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HTTP Server API – Need feedback June 21, 2010

Posted by Vitor Boschi in vitor-planetkde.
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I’m rewriting my HTTP server as a shared lib, but there are some problems:

  1. I’d never wrote a lib before
  2. I’m not so experienced with the KDE libs

So, I’m putting a draft of what I have till the moment, and I hope you help me designing a proper API, by commenting on it about features you wish, class/methods naming and so on, in order to make it as KDEish as possible. Also, is there a better place for this discussion/brainstorm? I think a wiki would be better suited for people to contribute, but I’m not sure the TechBase is the right place for this.

So, here are the two main classes (the complete code can be found here http://websvn.kde.org/trunk/playground/utils/kpws/httpd/):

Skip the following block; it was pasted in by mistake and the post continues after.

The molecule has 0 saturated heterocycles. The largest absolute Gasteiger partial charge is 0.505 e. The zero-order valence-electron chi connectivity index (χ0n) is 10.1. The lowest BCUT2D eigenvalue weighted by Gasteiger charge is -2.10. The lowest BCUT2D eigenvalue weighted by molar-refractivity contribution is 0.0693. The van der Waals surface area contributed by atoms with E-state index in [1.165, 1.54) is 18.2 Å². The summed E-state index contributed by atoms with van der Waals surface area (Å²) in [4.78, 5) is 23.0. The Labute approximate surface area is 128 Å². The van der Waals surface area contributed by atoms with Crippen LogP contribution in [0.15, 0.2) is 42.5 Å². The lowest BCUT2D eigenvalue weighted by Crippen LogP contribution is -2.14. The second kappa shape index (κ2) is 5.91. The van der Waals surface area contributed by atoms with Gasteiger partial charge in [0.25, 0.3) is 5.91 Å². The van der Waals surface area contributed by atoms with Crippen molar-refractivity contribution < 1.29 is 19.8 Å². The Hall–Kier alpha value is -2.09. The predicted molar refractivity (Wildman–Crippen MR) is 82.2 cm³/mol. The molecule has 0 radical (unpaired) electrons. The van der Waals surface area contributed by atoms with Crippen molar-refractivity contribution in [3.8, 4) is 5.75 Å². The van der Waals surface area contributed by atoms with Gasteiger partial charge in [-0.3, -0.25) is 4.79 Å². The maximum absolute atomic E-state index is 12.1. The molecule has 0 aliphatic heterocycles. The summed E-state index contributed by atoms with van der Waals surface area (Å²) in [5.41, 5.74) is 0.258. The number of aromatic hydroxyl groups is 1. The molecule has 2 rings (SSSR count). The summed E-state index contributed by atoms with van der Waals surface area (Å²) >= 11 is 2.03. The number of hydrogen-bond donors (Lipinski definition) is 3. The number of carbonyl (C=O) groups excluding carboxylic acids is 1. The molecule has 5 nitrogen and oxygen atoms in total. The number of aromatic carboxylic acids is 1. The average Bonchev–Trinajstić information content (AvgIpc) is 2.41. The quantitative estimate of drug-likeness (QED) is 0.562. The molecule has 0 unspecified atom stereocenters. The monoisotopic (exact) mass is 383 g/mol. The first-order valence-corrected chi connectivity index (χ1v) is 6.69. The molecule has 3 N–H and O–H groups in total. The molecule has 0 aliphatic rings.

class KHttpDaemon : public QObject {
Q_OBJECT
public:
KHttpDaemon(QObject *parent=0);
~KHttpDaemon();
void setPort(quint16 port); /* defaults to 8080 */
void setListeningAddress(const QHostAddress &address); /* defaults to 127.0.0.1 */
bool isListening() const;
int addContent(const QString &url, AbstractContent *content);
AbstractContent* getContent(const QString &url) const;
int removeContent(const QString &url);

public slots:
void startListening(); /* this operation may fail because of lack of permissions (port number < 1024) or port already in use. */
void stopListening();

signals:
void clientConnected(const Client &client);
void clientDisconnected(const Client &client);
void contentRequested();
}

class AbstractContent {
public:
typedef enum {
AT_ONCE, /* all the content will be fetched at once. User can ignore start and len parameters */